P.S. Our aforementioned Hiring Excellence Framework helps touch on both validation and assessment in the Candidate Evaluation competency.

3. Interview Validation

Validating the quality of a hire generally comes towards the end of a hiring process, when either the interviewer or review committee assesses the quality of a candidate against the criteria of the job opening. It is both a subset of and natural progression in the interview process, coming in variety of forms:

  • Bar raiser interview
  • Founder interview
  • Debrief huddle
  • Offer review process

There are a myriad of methods here, and this article from Will Larson does a great job of discussing them.

For Ashby customers, Interview Plans help with this. There are three types of interview plans in Ashby: shared, custom, and grouped. Shared interview plans are templates that can be applied across multiple jobs, while custom interview plans are unique to specific jobs.

4. Measurement

Measuring Quality of Hire is generally a post-hire impact assessment achieved through surveys, performance metrics, attainment of KPI/OKR outcomes, or another measure of the return on investment from a hire. These measurements can be weeks to months after the hire date and rarely lead to a retrospective of that particular hire. Historically, they result in some loose feedback on what to do differently for the next hire.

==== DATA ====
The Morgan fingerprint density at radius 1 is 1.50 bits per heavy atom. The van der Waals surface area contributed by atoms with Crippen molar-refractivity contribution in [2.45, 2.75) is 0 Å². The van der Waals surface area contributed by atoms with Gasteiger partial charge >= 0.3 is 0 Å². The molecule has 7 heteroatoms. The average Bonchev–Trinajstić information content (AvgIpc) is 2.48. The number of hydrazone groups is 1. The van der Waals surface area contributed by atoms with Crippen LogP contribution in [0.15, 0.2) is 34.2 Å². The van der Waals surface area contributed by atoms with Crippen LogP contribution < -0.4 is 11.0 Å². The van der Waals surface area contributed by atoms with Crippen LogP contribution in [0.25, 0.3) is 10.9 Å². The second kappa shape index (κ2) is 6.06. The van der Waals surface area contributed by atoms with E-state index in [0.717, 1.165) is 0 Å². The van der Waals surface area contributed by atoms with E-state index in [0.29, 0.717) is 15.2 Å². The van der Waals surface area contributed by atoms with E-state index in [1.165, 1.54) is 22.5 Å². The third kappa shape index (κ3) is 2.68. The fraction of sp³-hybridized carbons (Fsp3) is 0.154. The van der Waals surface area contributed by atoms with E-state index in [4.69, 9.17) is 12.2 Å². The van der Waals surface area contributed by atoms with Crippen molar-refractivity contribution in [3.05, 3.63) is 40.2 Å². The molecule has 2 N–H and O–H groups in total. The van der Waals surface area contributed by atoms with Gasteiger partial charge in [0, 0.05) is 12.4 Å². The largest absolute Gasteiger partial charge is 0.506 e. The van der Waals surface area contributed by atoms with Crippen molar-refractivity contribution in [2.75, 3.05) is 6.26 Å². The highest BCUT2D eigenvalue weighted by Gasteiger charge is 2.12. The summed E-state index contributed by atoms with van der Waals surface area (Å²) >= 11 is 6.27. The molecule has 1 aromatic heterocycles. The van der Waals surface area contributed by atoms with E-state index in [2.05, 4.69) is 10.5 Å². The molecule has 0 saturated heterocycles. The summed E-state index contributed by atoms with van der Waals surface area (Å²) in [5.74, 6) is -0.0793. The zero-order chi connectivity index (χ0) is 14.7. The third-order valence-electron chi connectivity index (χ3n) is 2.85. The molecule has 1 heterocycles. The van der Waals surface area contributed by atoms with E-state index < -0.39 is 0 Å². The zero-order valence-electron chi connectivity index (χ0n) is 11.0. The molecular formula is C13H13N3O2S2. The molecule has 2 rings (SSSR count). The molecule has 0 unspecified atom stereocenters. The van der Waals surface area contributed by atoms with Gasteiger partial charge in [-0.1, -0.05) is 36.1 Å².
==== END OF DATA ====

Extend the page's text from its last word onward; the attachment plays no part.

We sought out an improved approach to measuring Quality of Hire that yields early feedback to improve your onboarding process and yield insights that help attract quality team members. We’ll explore this next.

How to Measure Quality of Hire

We promise no formulas in this section. In fact, let’s touch on the challenges with measurement before we share our thinking on it. 

Challenges with Measuring Quality of Hire

Historically, Quality of Hire measurement has faced a number of challenges:

  • The data is often spread across multiple systems (HRIS, ATS)
  • Complicated formulas and inputs make it hard to get started or take meaningful action
  • Lack of a clear owner for both the metric and its implementation 

Together, these challenges make it difficult to sustain/maintain measurement that hiring teams can actually implement. I once spoke with a people leader who measured Quality of Hire by counting the number of promotions a hire has had in their first five years.

Not only does this definition have a number of flaws (varying tenures, promotion as one of a number of indicators, inconsistency in performance reviews over the years, relying on long-term success, etc), there’s no effective way for a hiring team to take meaningful action from this information.

An Actionable Approach to Measurement